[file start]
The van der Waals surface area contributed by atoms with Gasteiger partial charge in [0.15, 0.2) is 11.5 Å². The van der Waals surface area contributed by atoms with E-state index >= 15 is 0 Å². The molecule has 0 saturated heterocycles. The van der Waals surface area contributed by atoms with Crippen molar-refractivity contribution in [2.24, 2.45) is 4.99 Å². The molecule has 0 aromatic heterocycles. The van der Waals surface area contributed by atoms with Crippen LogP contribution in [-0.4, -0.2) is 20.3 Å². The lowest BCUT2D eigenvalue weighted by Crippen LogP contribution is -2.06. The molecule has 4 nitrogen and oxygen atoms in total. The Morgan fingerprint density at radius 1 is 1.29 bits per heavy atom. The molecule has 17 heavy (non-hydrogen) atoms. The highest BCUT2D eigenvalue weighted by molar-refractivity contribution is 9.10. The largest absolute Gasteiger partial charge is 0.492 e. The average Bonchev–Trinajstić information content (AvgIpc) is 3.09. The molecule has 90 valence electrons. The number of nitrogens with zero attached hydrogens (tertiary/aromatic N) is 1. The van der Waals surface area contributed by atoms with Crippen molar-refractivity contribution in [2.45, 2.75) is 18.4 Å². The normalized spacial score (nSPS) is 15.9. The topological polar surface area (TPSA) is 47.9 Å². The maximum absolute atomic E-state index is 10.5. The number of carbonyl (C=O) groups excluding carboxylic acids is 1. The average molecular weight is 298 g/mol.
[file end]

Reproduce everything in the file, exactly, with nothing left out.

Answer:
The van der Waals surface area contributed by atoms with Gasteiger partial charge in [0.15, 0.2) is 11.5 Å². The van der Waals surface area contributed by atoms with E-state index >= 15 is 0 Å². The molecule has 0 saturated heterocycles. The van der Waals surface area contributed by atoms with Crippen molar-refractivity contribution in [2.24, 2.45) is 4.99 Å². The molecule has 0 aromatic heterocycles. The van der Waals surface area contributed by atoms with Crippen LogP contribution in [-0.4, -0.2) is 20.3 Å². The lowest BCUT2D eigenvalue weighted by Crippen LogP contribution is -2.06. The molecule has 4 nitrogen and oxygen atoms in total. The Morgan fingerprint density at radius 1 is 1.29 bits per heavy atom. The molecule has 17 heavy (non-hydrogen) atoms. The highest BCUT2D eigenvalue weighted by molar-refractivity contribution is 9.10. The largest absolute Gasteiger partial charge is 0.492 e. The average Bonchev–Trinajstić information content (AvgIpc) is 3.09. The molecule has 90 valence electrons. The number of nitrogens with zero attached hydrogens (tertiary/aromatic N) is 1. The van der Waals surface area contributed by atoms with Crippen molar-refractivity contribution in [2.45, 2.75) is 18.4 Å². The normalized spacial score (nSPS) is 15.9. The topological polar surface area (TPSA) is 47.9 Å². The maximum absolute atomic E-state index is 10.5. The number of carbonyl (C=O) groups excluding carboxylic acids is 1. The average molecular weight is 298 g/mol.